5 of 6 people found the following review helpful
on December 15, 2001
Gary Hamel is Founder and Chairman of Strategos and Visiting Professor to the London Business School. C.K. Prahalad is Professor of Corporate Strategy and International Business at the University of Michigan. This article was published in the May-June 1989 issue of Harvard Business Review.
"Companies that have risen to global leadership over the past 20 years invariably began with ambitions that were out of all proportion to their resources and capabilities. According to the authors these companies posses "strategic intent", which is "an obsession with winning at all levels of the organization and then sustain that obsession over the 10- to 20-year quest for global leadership." This strategic intent captures the essence of winning, is stable over time, and sets a target that deserves personal effort and commitment. The authors compare the difference in mindset between strategic intent and traditional strategic planning, and introduce an action list which top management should use in order to engage the entire organization and create strategic intent. The authors discuss the four types of competitive innovation: building layers of advantage, searching for loose bricks, changing the terms of engagement, and competing through collaboration. The authors further discuss the limitations of the traditional strategy concepts (Kenneth Andrews, Igor Ansoff, Michael Porter) and traditional organizational structures (strategic business units, decentralization). The authors conclude the article with the real challenge for top management: "developing faith in the organization's ability to deliver on tough goals, motivating it to do so, focusing its attention long enough to internalize new capabilities."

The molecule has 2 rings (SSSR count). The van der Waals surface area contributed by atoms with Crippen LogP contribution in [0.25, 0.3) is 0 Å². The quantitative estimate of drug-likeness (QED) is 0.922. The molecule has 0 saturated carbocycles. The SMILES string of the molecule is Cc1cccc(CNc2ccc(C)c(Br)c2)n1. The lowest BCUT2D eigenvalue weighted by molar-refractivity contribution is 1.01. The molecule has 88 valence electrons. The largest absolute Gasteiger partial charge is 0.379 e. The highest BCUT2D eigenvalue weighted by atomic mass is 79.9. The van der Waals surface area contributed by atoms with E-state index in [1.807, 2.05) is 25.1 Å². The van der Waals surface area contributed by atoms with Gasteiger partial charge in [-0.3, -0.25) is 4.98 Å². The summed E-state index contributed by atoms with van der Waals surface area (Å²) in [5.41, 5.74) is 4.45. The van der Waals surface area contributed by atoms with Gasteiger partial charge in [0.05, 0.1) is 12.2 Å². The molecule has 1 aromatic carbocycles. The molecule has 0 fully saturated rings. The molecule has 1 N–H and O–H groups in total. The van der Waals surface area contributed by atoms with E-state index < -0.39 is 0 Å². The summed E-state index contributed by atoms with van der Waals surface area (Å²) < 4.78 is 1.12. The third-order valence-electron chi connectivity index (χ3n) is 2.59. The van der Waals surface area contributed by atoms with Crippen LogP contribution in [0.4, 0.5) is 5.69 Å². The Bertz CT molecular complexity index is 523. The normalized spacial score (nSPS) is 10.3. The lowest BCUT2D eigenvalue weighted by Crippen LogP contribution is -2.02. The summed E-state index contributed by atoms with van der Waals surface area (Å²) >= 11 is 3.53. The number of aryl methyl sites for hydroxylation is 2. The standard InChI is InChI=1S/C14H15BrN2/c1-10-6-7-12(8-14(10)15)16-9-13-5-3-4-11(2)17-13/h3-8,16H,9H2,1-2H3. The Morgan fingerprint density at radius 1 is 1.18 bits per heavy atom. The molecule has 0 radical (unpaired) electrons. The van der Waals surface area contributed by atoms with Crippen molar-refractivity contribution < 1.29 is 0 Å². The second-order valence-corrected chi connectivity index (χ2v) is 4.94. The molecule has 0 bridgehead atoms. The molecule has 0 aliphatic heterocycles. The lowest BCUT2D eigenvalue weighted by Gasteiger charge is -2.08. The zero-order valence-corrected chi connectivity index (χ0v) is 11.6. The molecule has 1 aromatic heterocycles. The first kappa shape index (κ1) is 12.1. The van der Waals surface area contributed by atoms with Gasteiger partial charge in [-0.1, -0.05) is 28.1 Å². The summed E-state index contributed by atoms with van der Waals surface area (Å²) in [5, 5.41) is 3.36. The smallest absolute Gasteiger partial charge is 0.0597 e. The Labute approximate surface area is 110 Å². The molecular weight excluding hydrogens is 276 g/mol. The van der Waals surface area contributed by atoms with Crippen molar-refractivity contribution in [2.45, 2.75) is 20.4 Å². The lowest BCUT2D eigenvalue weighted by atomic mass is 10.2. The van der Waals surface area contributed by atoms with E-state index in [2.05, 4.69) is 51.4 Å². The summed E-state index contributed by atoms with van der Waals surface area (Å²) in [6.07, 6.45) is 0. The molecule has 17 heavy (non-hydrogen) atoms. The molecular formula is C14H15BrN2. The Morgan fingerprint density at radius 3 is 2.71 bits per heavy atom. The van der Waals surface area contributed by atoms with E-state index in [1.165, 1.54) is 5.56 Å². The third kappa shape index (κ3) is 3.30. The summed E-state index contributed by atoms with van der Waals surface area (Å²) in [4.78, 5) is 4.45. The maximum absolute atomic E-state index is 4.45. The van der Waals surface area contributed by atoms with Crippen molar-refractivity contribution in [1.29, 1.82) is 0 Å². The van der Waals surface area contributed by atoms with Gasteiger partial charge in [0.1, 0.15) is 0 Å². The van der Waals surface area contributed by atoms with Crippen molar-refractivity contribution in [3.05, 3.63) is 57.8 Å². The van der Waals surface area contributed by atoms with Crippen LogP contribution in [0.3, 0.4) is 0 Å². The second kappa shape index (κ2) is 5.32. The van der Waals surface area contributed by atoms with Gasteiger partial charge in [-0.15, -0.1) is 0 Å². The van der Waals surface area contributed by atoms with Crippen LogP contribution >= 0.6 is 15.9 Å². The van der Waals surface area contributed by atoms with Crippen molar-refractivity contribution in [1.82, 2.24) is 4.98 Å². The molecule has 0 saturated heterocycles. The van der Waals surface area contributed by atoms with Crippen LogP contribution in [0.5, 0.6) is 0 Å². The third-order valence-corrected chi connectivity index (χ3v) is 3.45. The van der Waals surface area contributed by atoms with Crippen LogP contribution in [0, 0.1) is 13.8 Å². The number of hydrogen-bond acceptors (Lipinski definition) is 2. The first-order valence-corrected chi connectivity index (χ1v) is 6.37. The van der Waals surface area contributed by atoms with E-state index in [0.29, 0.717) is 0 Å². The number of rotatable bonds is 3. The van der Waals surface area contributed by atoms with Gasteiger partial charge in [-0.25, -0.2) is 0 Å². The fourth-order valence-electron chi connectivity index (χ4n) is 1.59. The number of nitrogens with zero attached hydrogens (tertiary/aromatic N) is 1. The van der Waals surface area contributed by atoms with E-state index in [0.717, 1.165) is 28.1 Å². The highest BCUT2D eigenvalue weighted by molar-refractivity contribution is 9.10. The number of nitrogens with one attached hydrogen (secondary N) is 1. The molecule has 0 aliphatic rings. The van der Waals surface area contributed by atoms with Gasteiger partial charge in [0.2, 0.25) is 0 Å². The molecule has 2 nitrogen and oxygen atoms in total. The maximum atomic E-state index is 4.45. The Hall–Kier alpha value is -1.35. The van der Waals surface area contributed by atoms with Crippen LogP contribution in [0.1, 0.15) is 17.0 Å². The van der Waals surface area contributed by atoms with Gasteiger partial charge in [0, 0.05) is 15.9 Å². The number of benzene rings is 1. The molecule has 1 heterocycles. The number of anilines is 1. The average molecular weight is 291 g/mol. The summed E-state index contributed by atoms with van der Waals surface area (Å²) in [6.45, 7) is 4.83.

Although some of the examples in this article are now somewhat outdated, the article is still one of the best I have ever read. The article challenges the traditional strategic planning process and the traditional goal-setting by managers. It aims to inspire managers to set greater goals than the traditional year-by-year improvement: "Strategic intent gives employees the only goal that is worthy of commitment: to unseat the best or remain the best, worldwide." This article forms part of the authors' 1994-bestseller 'Competing for the Future', which I also highly recommend. The authors use business US-English.
on September 3, 2012
Although it was written more than 20 years ago, this work by Hamel and Prahalad is still quite relevant today. Many of the examples used by the authors (Toyota, Caterpillar/Komatsu, Honda's entry into the US motorcycle market) are classic case studies used by strategy professors to illustrate key concepts of global strategy. Through these examples, the authors demonstrate that strategy is not nearly as formulaic as some business schools and corporations would have us believe.
I found this to be an excellent supplement to strategy readings and texts assigned at school - it really clarified a few concepts for me and helped me understand that some strategic management ideas that exist in corporate America are based largely on fallacy. This should be mandatory reading for all b-school students, as well as middle and senior managers at firms in all industries.
on June 14, 2010
This article is one of two articles by these authors to receive the McKinsey Award for best article of the year in Harvard Business Review. The other is "The Core Competence of the Corporation", in which Prahalad and Hamel "invented" the idea of organizational competencies as core features of strategic planning and action. These two article have played starring roles in shaping corporate strategy thinking since their appearance in the Harvard Business Review in the early 1980s. I still my original issues. Well written, deeply original. A bargain. Amazon should list C. K. Prahalad as the co-author - a serious omission.